The 133 1/3% Rule is met so long as (1) pension benefits accrue ratably such that participants receive, each year, a definite portion of their projected retirement benefit, and (2) the rate of accrual does not, in any given year, increase by more than 33 1/3%. The statute requires that, under the plan, the benefit payable at retirement accrues at a rate such that the rate of accrual for any later plan year is "not more than 133 1/3 percent of the annual rate at which [a participant] can accrue benefits for any plan year beginning on or after such particular plan year and before such later plan year." 29 U.S.C. § 1054(b)(1)(B).
The regulation provides that the 133 1/3% Rule is not satisfied "if the base for the computation of retirement benefits changes solely by reason of an increase in the number of years of participation." 26 C.F.R. § 1.411(b)-1(b)(2)(ii)(F). Thus, a pension plan may not change the base in the accrual formula--e.g. from average monthly pay to highest monthly pay--solely because a participant has worked more years than other participants. Id.
The Plan in section 302(a) makes the following provisions pertinent here for a participant's benefit accrual. For the first 24 years of service after March 31, 1976, a participant's pension benefit accrues at 2% of Average Monthly Earnings, that is, a participant's career average pay (Average Earnings). Participants who work for 25 years without a break in service longer than two years, will, in their 25th year, have their pension benefit recalculated for all previous years of service at 2% of Final Average Monthly Earnings (Final Average Earnings) Final Average Earnings is the average pay based not on the career average pay but on a participants' highest five years of earnings in the ten years prior to retirement (Final Average Earnings). For each year of employment after such a participant's 25th year, the benefit accrues at 1.66% of Final Average Earnings.
In contrast, participants who have worked less than 25 years or have had a break in service for longer than two years will have all their post-Act employment credited at only 2% of Average Earnings, that is, career average pay.
Carollo says the Plan violates the Act's minimum accrual rates for post-Act service for two reasons. First, it fails to satisfy the 133 1/3% Rule because the increase between year 24 and year 25 is greater than 33 1/3% and this increase results from the Plan's use of a higher base, Final Average Earnings rather than Average Earnings. Second, the Plan unlawfully disregards a participant's years of employment prior to a two year break in service.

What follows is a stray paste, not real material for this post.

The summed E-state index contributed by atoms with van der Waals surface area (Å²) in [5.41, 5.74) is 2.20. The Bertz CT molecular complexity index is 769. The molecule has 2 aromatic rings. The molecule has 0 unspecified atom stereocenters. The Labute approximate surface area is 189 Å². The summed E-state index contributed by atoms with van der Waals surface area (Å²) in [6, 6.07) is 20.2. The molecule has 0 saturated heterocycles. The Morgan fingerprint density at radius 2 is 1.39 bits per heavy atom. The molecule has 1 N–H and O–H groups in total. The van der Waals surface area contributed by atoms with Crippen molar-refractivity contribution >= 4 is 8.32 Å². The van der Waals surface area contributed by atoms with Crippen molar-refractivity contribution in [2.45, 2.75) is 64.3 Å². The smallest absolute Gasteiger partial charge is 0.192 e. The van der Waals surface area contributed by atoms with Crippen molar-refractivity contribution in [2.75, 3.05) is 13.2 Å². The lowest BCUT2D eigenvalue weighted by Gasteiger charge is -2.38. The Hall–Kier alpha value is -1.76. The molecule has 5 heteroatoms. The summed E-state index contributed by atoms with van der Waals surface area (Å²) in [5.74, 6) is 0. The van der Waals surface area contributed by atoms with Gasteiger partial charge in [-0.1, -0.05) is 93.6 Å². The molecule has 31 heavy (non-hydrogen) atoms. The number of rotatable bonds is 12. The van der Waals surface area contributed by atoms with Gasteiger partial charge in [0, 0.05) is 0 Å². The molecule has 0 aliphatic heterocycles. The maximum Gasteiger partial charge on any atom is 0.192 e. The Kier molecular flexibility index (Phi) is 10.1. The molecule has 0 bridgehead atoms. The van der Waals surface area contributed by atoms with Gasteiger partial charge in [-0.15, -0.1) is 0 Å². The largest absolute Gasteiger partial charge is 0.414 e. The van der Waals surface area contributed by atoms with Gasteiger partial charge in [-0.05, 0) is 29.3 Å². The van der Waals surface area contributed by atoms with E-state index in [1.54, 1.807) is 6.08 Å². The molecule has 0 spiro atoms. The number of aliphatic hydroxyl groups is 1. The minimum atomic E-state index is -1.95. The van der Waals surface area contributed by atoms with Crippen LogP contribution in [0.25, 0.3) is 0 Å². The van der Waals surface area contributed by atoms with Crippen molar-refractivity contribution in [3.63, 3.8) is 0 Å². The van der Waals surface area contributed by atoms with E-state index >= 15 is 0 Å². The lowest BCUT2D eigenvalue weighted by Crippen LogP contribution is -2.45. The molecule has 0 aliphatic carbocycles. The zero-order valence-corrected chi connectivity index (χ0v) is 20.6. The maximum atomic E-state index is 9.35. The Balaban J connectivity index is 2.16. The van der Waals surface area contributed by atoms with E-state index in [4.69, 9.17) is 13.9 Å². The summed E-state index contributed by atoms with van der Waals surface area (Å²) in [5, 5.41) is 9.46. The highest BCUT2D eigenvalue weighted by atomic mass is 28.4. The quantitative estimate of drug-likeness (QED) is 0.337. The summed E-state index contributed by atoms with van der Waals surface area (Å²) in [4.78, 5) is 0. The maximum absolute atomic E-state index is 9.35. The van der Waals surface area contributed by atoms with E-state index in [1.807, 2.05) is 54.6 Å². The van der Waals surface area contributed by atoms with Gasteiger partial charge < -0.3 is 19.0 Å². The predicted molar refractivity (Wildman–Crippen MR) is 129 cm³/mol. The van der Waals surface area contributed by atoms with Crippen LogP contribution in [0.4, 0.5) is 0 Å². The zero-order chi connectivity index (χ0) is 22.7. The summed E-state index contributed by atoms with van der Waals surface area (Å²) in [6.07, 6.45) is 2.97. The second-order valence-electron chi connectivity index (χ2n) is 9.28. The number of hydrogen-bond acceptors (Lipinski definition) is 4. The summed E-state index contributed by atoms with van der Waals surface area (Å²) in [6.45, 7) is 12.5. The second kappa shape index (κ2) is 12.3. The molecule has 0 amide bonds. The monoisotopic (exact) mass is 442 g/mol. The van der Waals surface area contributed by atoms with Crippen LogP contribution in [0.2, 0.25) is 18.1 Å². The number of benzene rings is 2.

A. The Plan's change in base
Carollo says that the Plan violates the Act because it changes the base "solely" by reason of a participant's increased service in violation of the regulation, 26 C.F.R. § 1.411(b)-1(b)(2)(ii)(F).
Defendants say that the Plan's rate of accrual remains constant at 2% through a participant's 25th year and then actually decreases to 1.66% for subsequent years of employment. Although they admit that the base used does change in a participant's 25th year of service (from Average Earnings to Final Average Earnings), they say that change is not "solely" because of an increase in the number of years of service, but is also conditioned on: (1) at least one year of service after December 1, 1980 and (2) no break in service longer than two years.
Plainly section 302(a) of the Plan operates so that few employees will have their pension benefit recalculated using the higher base. For many, this will be only because they have not participated in the Plan as long as others. It would make no sense to interpret "solely" in the regulations, 26 C.F.R. § 1.411(b)-1(b)(2)(ii)(F), in such a way as to defeat the purpose of the Act to prevent backloading. But neither can the term be ignored.
The word "solely" can be reconciled with the purpose of the Act by reading it to mean that while the base may be changed because of factors such as salary increases, the base may not be changed, absent such factors, by reference to length of service. Salary increases, often linked with longer service, can increase the amount of benefit by raising the base. Patently, nothing in the Act sought to limit the effect that wage increases would have on the base in the computation for retirement benefits.
In applying the 133 1/3% test, social security benefit levels for future years and other factors relevant in computing benefits, including salary differentials, are to be held constant. With respect to compensation related fluctuations in rates of accrual or, in an appropriate case, fluctuations on account of differing rates of contribution, it is the intention that such fluctuations be disregarded for purposes of applying the 133 1/3 % test. Such matter, of course, will be subject to regulations of the Secretary of ...